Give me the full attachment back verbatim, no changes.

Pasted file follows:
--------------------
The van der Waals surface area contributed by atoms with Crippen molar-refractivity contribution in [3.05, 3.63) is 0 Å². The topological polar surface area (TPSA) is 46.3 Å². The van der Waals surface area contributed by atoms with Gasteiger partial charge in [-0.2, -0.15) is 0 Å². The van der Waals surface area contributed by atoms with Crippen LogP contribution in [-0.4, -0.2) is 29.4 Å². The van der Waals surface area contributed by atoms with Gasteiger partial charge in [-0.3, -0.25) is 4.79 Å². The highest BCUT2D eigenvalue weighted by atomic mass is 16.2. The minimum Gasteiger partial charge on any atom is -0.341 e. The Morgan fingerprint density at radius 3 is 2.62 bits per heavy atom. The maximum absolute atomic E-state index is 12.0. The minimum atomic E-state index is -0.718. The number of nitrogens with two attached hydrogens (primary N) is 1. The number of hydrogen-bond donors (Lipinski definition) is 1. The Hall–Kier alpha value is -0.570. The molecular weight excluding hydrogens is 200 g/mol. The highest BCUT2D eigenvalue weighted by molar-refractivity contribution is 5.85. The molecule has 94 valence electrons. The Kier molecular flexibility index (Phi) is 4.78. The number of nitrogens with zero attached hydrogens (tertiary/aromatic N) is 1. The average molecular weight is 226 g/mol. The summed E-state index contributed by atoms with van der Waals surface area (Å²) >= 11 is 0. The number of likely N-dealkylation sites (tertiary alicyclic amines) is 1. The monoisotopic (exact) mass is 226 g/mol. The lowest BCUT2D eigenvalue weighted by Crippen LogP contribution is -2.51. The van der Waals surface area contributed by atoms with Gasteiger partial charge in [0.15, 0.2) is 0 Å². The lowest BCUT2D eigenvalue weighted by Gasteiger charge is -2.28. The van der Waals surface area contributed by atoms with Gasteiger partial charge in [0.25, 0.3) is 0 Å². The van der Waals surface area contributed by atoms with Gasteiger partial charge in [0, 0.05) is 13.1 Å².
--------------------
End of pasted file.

The van der Waals surface area contributed by atoms with Crippen molar-refractivity contribution in [3.05, 3.63) is 0 Å². The topological polar surface area (TPSA) is 46.3 Å². The van der Waals surface area contributed by atoms with Gasteiger partial charge in [-0.2, -0.15) is 0 Å². The van der Waals surface area contributed by atoms with Crippen LogP contribution in [-0.4, -0.2) is 29.4 Å². The van der Waals surface area contributed by atoms with Gasteiger partial charge in [-0.3, -0.25) is 4.79 Å². The highest BCUT2D eigenvalue weighted by atomic mass is 16.2. The minimum Gasteiger partial charge on any atom is -0.341 e. The Morgan fingerprint density at radius 3 is 2.62 bits per heavy atom. The maximum absolute atomic E-state index is 12.0. The minimum atomic E-state index is -0.718. The number of nitrogens with two attached hydrogens (primary N) is 1. The number of hydrogen-bond donors (Lipinski definition) is 1. The Hall–Kier alpha value is -0.570. The molecular weight excluding hydrogens is 200 g/mol. The highest BCUT2D eigenvalue weighted by molar-refractivity contribution is 5.85. The molecule has 94 valence electrons. The Kier molecular flexibility index (Phi) is 4.78. The number of nitrogens with zero attached hydrogens (tertiary/aromatic N) is 1. The average molecular weight is 226 g/mol. The summed E-state index contributed by atoms with van der Waals surface area (Å²) >= 11 is 0. The number of likely N-dealkylation sites (tertiary alicyclic amines) is 1. The monoisotopic (exact) mass is 226 g/mol. The lowest BCUT2D eigenvalue weighted by Crippen LogP contribution is -2.51. The van der Waals surface area contributed by atoms with Gasteiger partial charge in [0.15, 0.2) is 0 Å². The lowest BCUT2D eigenvalue weighted by Gasteiger charge is -2.28. The van der Waals surface area contributed by atoms with Gasteiger partial charge in [0.25, 0.3) is 0 Å². The van der Waals surface area contributed by atoms with Gasteiger partial charge in [0, 0.05) is 13.1 Å².